The second experience arose from the 2010 International Literature Festival in Munich. The title of the discussion – which I took part in – was as striking as it was misleading: Present-Day Masterpieces. The very title poses a major dilemma for the modern world: in a world of so many diverse cultural traditions, who sets the criteria for measuring what is a contemporary masterpiece?

The debate revolved around how to construct a ranking system for measuring excellence, and German, European and international ranking systems were set up. My hope was that the cream of European thinkers would turn their attention to what I believed was the real challenge posed by this topic, but I was to be disappointed. Even knowledgeable speakers such as Umberto Eco failed to really address the dubious nature of the assessment criteria. Our discussion forum did little more than underline the tendency amongst European intellectuals towards schematising when dealing with foreign cultures.

China was simply equated with communist ideology and the Arab world with ethnic and religious conflict (at that point nobody could have anticipated the drastic changes which have since taken place). This tendency towards over-simplification even continued during deliberations on Europe. Incredibly, when considering European masterpieces the discussion kept returning to whether or not they were commercially successful.

This is a very dubious criterion. After all, how many masterpieces of literature, art or philosophy have ever been instant bestsellers? If a masterpiece is to be measured in terms of its commercial success then should we be downgrading the works of Kafka and Joyce?

What is China really like today? What food for thought can it offer the rest of the world? Unfortunately, these questions were destined to sink without trace.

In my talk, I tried to argue in favour of making the artistic and intellectual maturity of a work the only criterion for assessing what makes a masterpiece. Irrespective of how many different cultural systems are involved in the assessment, a masterpiece has to demonstrate that it is quite unique in every respect. My arguments were based on classical Chinese poetry. It is often suggested that the dazzling tradition of these poems is based solely on the fact that they are “classics” of Chinese culture. But this is nonsense, for surely their beauty arises from the profoundness of their art and their thinking.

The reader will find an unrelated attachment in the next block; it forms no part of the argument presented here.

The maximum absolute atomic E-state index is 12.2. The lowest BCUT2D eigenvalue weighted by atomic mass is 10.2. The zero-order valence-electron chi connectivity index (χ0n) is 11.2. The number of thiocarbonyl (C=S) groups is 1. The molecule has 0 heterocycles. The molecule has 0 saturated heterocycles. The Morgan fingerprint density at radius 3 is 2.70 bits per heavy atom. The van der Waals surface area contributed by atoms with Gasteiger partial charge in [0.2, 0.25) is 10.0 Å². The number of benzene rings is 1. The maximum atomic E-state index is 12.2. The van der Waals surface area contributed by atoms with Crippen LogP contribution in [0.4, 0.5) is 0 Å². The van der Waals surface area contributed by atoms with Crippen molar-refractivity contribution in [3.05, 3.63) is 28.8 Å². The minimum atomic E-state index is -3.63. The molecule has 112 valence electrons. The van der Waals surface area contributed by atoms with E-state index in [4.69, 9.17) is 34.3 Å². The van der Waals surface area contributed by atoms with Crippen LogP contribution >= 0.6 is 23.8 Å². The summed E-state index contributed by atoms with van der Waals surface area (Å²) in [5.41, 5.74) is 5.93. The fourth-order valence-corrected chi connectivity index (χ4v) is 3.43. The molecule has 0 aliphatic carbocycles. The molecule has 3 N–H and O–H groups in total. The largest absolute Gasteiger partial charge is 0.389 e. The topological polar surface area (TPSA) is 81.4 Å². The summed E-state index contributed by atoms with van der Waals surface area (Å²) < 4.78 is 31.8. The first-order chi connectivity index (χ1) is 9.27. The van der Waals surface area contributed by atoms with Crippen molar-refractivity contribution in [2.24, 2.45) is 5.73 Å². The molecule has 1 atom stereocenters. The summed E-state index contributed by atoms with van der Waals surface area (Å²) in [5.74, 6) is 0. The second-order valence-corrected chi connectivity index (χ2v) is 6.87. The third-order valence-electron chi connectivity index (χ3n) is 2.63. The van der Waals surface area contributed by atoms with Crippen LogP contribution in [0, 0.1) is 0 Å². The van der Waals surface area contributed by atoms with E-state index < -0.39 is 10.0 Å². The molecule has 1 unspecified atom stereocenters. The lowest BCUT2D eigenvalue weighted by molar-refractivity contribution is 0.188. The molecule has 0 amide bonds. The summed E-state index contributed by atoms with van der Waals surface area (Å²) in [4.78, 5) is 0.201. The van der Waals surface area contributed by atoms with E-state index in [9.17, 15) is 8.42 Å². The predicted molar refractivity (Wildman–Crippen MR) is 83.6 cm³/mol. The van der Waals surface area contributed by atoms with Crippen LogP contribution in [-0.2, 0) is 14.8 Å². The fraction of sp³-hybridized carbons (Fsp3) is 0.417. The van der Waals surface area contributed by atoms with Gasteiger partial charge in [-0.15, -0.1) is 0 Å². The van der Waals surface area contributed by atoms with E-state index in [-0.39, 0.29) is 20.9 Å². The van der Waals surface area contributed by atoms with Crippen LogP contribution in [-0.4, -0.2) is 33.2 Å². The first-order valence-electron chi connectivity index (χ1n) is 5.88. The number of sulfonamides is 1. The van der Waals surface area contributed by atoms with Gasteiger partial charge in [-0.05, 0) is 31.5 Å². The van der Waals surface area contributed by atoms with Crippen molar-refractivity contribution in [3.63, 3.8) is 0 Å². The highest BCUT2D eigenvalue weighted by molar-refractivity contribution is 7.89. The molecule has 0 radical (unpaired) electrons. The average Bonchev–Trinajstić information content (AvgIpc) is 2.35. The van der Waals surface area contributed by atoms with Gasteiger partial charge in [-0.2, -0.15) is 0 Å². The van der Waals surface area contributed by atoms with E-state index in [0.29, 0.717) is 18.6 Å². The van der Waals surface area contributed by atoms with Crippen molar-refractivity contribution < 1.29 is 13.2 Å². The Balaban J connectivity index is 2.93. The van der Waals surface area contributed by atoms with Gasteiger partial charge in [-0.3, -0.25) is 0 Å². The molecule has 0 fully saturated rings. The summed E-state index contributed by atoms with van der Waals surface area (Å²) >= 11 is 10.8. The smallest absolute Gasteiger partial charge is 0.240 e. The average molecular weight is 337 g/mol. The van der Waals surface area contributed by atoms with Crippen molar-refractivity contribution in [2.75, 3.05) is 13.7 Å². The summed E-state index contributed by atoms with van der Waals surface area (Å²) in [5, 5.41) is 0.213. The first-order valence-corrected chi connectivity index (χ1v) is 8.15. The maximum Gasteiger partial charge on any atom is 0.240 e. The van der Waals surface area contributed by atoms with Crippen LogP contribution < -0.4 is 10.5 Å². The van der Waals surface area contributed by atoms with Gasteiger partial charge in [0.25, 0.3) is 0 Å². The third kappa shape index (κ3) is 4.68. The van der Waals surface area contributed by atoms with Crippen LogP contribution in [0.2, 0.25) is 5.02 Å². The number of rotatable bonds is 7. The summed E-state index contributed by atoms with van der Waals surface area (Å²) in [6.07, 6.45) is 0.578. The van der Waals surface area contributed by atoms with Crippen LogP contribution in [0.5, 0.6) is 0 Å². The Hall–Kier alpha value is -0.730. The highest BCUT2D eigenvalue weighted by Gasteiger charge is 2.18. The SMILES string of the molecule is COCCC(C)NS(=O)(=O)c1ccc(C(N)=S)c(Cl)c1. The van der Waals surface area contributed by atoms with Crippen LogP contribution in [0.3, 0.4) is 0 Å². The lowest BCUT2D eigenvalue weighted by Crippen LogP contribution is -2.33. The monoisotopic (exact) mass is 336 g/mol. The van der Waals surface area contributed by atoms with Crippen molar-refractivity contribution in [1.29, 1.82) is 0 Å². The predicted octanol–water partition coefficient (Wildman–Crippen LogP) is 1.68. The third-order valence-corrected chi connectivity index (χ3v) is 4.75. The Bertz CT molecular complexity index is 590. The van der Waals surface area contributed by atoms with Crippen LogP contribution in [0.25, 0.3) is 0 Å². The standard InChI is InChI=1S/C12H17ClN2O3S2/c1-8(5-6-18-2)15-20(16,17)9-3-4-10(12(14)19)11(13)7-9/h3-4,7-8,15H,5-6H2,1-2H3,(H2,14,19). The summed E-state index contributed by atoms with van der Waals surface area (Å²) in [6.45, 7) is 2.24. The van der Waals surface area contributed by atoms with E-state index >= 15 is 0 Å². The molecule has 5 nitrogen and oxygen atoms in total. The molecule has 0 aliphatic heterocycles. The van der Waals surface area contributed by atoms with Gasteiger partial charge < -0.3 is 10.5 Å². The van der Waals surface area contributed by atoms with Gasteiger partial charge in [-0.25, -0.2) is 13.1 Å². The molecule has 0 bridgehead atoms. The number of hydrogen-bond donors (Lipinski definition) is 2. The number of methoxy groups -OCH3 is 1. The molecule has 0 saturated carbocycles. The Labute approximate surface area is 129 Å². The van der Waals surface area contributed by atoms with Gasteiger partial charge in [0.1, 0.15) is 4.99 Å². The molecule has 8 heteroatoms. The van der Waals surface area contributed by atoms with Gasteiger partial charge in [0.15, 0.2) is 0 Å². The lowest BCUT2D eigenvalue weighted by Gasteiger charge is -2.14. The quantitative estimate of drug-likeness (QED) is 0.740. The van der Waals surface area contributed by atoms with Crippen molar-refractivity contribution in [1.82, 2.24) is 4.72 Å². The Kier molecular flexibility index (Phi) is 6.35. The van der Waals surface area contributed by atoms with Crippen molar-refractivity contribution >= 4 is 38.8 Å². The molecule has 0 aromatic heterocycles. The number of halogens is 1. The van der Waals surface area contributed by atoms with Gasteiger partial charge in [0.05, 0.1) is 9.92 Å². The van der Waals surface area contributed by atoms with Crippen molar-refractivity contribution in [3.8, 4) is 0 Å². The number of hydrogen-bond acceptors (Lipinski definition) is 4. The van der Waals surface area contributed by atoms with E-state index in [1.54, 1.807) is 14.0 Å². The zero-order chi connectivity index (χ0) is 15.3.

Source of Inspiration

As examples, I looked towards the poet Qu Yuan, who lived and wrote 2,300 years ago in the state of Chu, and the great poet of the Tang Dynasty, Du Fu, who lived 1,200 years ago. I explained how the experience of exile which I share with both these poets has acted as an inspiration for the content and form of artistic works throughout the ages, and how the aesthetic realm of poetry can engender great profundity of thought. As exiles, we really belong nowhere in the world, and the degree of reflection provided by poetry allows us to consciously become “active others” and highlights our sense of distance - not only from other cultures but also from our “own” culture, which is ours in name only. By calling upon all available cultural resources, we may finally find an answer to the troubles that are presently weighing so heavily on so many people.

As a poet who lives in Europe, but who still uses the Chinese language, every minute of my life plays out between these two very different cultures. My reflections on Chinese as a literary language and my explorations of Chinese poetry have taken me on a journey through its ideas and technical forms. The connection between my work and China’s reality and its meaning for the modern transformation of the Chinese tradition could be said to have been a “nightmare inspiration” and has led to a fundamental conflict with Europe. By this I mean that I cannot get a handle on a culture which does not look to find its way forward from the inside out. We have to explore our own depths before we can start to chart the depths of others. And this should, of course, be the way that Europeans try to understand other cultures.